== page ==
FACT VERSUS MEANING

DATA OR EMOTION

There are many things that impacts how you make our our everyday decisions. Today I want to focus the principle of “Fact versus Meaning” which when applied in your decision making process will bring your more clarity.

Think about it…  Suppose that your good friend does not respond to an important email that you sent. This experience would be a fact. As you ponder why he did not respond, emotions emerge, which become a distraction to the fact. This is where a meaning is formed; “perhaps he doesn’t really care about me?”

Then the meaning becomes your point of focus and has power to influence you more so than the fact, because it has emotion tied to it.

When you come right down to it, facts have little to no impact on life because they don’t carry the same power! Meaning becomes the driving force behind your next step. These interpretations or assumptions become our facts because meaning has emotion. This principle can take a while to sink in, but a fact has no emotion.

The fact that someone just cut you off the road means nothing. The fact that you are overweight means nothing. The fact that you just lost your job or a ton of money means nothing. I am not saying that these realities are not important, but if you pause long enough to see what meaning is derived from your emotional response, you will learn how to better process life’s challenges.

Facts are eternal in nature, they can’t be changed. How you view a fact can be changed based on how you handle your emotions.

Example:
FACT, your pet died! While this is really sad and you feel awful, the eternal nature of the fact does not change.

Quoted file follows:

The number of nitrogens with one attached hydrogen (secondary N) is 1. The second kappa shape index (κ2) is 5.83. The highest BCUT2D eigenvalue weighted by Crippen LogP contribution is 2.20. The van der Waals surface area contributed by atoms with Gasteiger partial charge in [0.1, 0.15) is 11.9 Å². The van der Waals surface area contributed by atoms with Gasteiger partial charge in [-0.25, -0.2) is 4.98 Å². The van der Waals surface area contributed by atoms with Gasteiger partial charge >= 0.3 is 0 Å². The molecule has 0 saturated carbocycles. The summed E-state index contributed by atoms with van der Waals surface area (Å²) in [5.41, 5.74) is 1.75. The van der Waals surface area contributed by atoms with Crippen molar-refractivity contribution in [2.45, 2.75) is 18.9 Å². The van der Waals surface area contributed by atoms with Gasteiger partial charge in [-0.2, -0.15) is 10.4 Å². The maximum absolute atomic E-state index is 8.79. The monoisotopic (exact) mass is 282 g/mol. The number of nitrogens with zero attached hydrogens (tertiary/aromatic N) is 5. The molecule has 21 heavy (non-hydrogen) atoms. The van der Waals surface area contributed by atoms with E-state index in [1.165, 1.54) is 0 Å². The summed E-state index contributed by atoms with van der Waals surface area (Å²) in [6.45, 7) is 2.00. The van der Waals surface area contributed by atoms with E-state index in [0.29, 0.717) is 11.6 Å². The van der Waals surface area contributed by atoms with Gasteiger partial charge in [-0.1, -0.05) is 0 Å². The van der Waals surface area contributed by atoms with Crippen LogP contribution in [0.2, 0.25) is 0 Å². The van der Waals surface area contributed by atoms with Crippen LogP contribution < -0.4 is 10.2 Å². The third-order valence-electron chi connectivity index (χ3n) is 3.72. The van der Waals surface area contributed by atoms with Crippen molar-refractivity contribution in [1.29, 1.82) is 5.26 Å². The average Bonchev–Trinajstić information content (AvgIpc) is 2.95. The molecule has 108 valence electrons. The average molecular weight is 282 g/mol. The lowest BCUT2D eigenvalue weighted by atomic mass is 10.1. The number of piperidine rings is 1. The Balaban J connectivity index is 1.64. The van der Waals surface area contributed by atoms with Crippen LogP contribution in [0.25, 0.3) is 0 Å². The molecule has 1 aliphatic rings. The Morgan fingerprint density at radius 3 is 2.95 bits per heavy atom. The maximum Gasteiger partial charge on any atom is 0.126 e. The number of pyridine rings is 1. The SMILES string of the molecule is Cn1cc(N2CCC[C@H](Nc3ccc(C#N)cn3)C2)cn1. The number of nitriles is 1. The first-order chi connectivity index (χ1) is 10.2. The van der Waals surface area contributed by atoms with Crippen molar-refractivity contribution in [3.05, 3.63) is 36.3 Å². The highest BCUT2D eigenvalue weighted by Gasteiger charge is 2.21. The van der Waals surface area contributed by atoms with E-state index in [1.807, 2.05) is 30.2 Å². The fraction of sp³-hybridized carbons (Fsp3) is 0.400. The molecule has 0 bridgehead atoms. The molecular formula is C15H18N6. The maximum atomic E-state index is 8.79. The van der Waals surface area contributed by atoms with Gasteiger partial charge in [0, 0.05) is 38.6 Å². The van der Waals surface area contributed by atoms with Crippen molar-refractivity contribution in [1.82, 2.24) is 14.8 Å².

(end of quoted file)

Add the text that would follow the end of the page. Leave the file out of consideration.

MEANING: In your emotion you start to believe, “my life will never be the same, I don’t think I can live without her”. This point of view becomes the lens through which you see the fact that your pet died. You can change your meaning, but you can’t change the fact.

Let’s look at some other examples. Suppose your employer, professor or pastor walks by you and He doesn’t even notice you exist. This incident would go in the fact box. The state of mind your are in will determine your meaning. Possibilities include thoughts such as, he doesn’t care about me, or he must really be busy, or I knew I was not that important. Once again, what will you process more intently, the fact or the meaning you placed on the experience?

People can assign entirely different meanings to the very same experience or fact. Two people will inevitably see things at least two different ways based on the varied realities of each person’s life.

Current example:
Fact: Donald J. Trump was elected president of the USA.
MEANINGS: Thank God, he is just the man we have been looking for and now we can see some positive change! or Oh no, he is such a _______, our nation is doomed!

You hear both meanings all the time on the news. The fact that he is president is no longer the focus and with both meanings there are problems. In the first, a person may not see his flaws which need addressed. In the second meaning the person can miss good things he is doing.

So, if you assign meaning to an experience, no matter the type, you have just decided in your own mind your perspective, a view-point you made up. The meaning is something you determined and when it becomes the point of focus, it becomes your made-up fact. That means the experience is no longer important because the meaning is your basis for your next decision or reaction.

Once you make any fact or experience mean something, whether positive or negative, you must create more events to support your meaning.

As work this principle out this week, I would love to hear back from you with testimonies of how you shifted fact to meaning and then back to fact again.

Have a great week,
Rob 

Please note: I reserve the right to delete comments that are offensive or off-topic.

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